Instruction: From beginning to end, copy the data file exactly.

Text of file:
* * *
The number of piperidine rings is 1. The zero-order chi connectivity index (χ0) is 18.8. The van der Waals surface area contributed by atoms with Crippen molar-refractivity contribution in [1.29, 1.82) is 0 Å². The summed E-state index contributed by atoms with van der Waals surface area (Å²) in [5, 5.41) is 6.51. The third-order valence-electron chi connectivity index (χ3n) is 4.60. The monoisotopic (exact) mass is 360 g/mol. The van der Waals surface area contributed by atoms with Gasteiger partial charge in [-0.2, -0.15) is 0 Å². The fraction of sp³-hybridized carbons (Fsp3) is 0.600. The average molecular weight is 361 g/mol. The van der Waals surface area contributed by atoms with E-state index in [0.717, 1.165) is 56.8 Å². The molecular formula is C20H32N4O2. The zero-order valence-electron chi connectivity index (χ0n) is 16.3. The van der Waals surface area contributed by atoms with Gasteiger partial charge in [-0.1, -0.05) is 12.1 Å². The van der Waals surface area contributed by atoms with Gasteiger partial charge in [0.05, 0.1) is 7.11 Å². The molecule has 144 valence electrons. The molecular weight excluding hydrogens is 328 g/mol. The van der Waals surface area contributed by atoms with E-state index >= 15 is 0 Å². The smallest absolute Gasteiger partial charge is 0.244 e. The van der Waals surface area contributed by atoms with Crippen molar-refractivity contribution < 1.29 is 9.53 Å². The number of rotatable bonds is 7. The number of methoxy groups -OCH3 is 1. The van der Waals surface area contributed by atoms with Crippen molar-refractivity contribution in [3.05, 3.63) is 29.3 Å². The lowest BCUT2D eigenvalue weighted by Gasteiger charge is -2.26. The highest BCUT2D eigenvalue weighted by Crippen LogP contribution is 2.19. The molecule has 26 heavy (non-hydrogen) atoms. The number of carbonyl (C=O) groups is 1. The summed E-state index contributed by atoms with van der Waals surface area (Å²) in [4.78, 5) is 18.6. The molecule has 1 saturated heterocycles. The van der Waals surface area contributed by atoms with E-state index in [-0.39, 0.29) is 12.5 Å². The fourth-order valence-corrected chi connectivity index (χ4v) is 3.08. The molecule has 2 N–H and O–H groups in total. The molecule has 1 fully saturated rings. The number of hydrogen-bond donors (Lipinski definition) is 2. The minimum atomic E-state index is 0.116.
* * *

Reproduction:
The number of piperidine rings is 1. The zero-order chi connectivity index (χ0) is 18.8. The van der Waals surface area contributed by atoms with Crippen molar-refractivity contribution in [1.29, 1.82) is 0 Å². The summed E-state index contributed by atoms with van der Waals surface area (Å²) in [5, 5.41) is 6.51. The third-order valence-electron chi connectivity index (χ3n) is 4.60. The monoisotopic (exact) mass is 360 g/mol. The van der Waals surface area contributed by atoms with Gasteiger partial charge in [-0.2, -0.15) is 0 Å². The fraction of sp³-hybridized carbons (Fsp3) is 0.600. The average molecular weight is 361 g/mol. The van der Waals surface area contributed by atoms with E-state index in [0.717, 1.165) is 56.8 Å². The molecular formula is C20H32N4O2. The zero-order valence-electron chi connectivity index (χ0n) is 16.3. The van der Waals surface area contributed by atoms with Gasteiger partial charge in [-0.1, -0.05) is 12.1 Å². The van der Waals surface area contributed by atoms with Gasteiger partial charge in [0.05, 0.1) is 7.11 Å². The molecule has 144 valence electrons. The molecular weight excluding hydrogens is 328 g/mol. The van der Waals surface area contributed by atoms with E-state index >= 15 is 0 Å². The smallest absolute Gasteiger partial charge is 0.244 e. The van der Waals surface area contributed by atoms with Crippen molar-refractivity contribution < 1.29 is 9.53 Å². The number of rotatable bonds is 7. The number of methoxy groups -OCH3 is 1. The van der Waals surface area contributed by atoms with Crippen molar-refractivity contribution in [3.05, 3.63) is 29.3 Å². The lowest BCUT2D eigenvalue weighted by Gasteiger charge is -2.26. The highest BCUT2D eigenvalue weighted by Crippen LogP contribution is 2.19. The molecule has 26 heavy (non-hydrogen) atoms. The number of carbonyl (C=O) groups is 1. The summed E-state index contributed by atoms with van der Waals surface area (Å²) in [4.78, 5) is 18.6. The molecule has 1 saturated heterocycles. The van der Waals surface area contributed by atoms with E-state index in [-0.39, 0.29) is 12.5 Å². The fourth-order valence-corrected chi connectivity index (χ4v) is 3.08. The molecule has 2 N–H and O–H groups in total. The molecule has 1 fully saturated rings. The number of hydrogen-bond donors (Lipinski definition) is 2. The minimum atomic E-state index is 0.116.